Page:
Structural Emphasis and Repose of Background Surfaces
When the decorator has insured the necessary structural emphasis and repose of his background surfaces by giving to the floor and to the wall spaces and openings a degree of symmetrical balance more or less marked, according to the size and motive of the room, he will proceed to invest his whole treatment with subtlety and decorative charm by a more or less marked degree of occult balance in the distribution of furniture and decoration volante. It is obvious that no rules can be formulated to guide him in this process, and that he must proceed experimentally. For example, in a living room having a fireplace in the middle of one side and covered by a large rug, he may wish to place a large sofa at right angles to the fireplace and toward one end of the room, and to balance it by a reading table and chair placed at right angles to the fireplace on the other side. The exact position of these pieces will be determined by the general arrangement and the lighting of the room, and by the tastes and convenience of its occupants. If, when the pieces arc in position, the sofa seems to be too heavy for the opposing group, the decorative weight of this group must be increased by (a) moving it farther back from the center of the room; (b) keeping it in position, while the sofa is moved closer to the center of the room; or (c) keeping all the pieces in position, while adding to the decorative weight of the group by the addition of another chair, a colorful table runner, a relatively larger and more striking lamp, a row of books between book-blocks, or of some similar stimuli. If, on the other hand, the sofa seems too light, these processes will be reversed.
PLATE VI.- A very carefully balanced room, to be studied in connection with the chapters on Balance, Proportion, and The Elements of Beauty. Note, for example, how the rectangular wall spaces and the round table have been related by the plaster relief ceiling.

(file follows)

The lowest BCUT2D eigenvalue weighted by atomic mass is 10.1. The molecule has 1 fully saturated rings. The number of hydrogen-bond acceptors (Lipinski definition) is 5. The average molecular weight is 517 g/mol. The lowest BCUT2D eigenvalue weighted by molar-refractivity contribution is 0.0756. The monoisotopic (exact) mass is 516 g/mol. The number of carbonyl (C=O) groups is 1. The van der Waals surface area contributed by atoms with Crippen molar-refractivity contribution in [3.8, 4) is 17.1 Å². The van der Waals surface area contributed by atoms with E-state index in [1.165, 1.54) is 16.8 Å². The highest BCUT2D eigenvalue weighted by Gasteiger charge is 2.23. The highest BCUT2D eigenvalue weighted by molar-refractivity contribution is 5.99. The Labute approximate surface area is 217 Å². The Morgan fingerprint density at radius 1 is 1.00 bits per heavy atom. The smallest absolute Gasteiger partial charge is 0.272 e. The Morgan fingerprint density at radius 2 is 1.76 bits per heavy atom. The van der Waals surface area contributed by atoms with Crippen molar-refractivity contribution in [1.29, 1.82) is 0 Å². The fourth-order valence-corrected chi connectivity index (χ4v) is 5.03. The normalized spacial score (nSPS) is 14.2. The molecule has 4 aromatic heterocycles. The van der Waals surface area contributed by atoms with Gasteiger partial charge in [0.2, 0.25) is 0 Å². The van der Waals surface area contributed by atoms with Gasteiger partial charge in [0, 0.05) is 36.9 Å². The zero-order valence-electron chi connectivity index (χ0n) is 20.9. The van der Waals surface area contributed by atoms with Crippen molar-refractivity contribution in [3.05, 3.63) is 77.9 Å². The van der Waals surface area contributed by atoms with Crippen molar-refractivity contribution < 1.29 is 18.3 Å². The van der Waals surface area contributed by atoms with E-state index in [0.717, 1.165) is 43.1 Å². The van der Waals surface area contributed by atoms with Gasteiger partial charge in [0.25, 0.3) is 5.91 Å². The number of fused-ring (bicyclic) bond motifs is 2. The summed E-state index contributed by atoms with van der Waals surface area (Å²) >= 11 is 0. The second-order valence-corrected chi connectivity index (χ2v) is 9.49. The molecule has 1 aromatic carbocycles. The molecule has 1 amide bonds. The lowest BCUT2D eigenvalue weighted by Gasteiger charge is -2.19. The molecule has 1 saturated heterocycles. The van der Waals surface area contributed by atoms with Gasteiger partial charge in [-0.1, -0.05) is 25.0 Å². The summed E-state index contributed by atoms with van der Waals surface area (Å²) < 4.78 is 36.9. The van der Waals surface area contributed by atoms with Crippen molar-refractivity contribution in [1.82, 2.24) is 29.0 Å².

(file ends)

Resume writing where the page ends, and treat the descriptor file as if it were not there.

While the balance between opposite ends and opposite sides of a room must be clearly felt, it will be the more pleasing in the degree that it is occult rather than formal. No one wants to see the two sides of a room exactly alike; yet we cannot be free from a sense of unrest unless there is an easily apprehensible equality between the total weights of the two sides. In practice the student will find it of the utmost value to draw an accurate floor plan and elevations of his room, to a scale of one inch, or at least of one-half inch, to the foot, according to the method indicated in Figure 41. With the size and shape of the room and the distribution of voids and masses thus clearly before him, he can pencil in, according to the same scale, outlines to represent the rugs, furniture and pictures and other elements that he purposes to use in the Room. These pieces can be arranged and rearranged until their distribution finally seems satisfactory with reference to both axes of the room. The effectiveness of the device can be increased by washing in the principal colors, and by folding up the four elevations to form enclosing walls.
FIGURE 41.- Typical floor plan and elevations, drawn to a very small scale. The layman will probably find it more helpful in practice to omit the part of the drawing that shows the wall thickness, and to start the four elevations from the inner floor line.
It would be fruitless to extend further the discussion of balance as it conditions the arrangement of the movables in a room, since such a discussion could of necessity deal only in generalities, while the complex of personal and architectural factors, different for each room, makes the problem presented by each room unique. The principles laid down indicate the general method of arrangement, and innumerable illustrations in books and magazines afford a wide field for suggestive study. This study will be made more fruitful by following the plan outlined above; but a perfect or even a fairly excellent arrangement can rarely be attained except as the result of much experiment. In most of the processes of house-furnishing experiment is costly, since it involves discarding some things and buying others. In experimenting with effects of balance no expenditure is demanded save that of time and effort, while the gains, both in the beauty of the room and in the growth of creative power in the decorator, are always considerable and frequently astonishing.
The balance of color is qualitative rather than quantitative. A small area of a given color in one situation will effectively balance a large area in an opposing situation. Thus a small chair will balance in color a large davenport, as a lamp shade or a vase will balance a pair of hangings or a table cover. Color balance will be treated at greater length in the chapter on color harmony, while the balanced distribution of light and shade so essential to the comfort and distinction of a room will be discussed in the following chapter.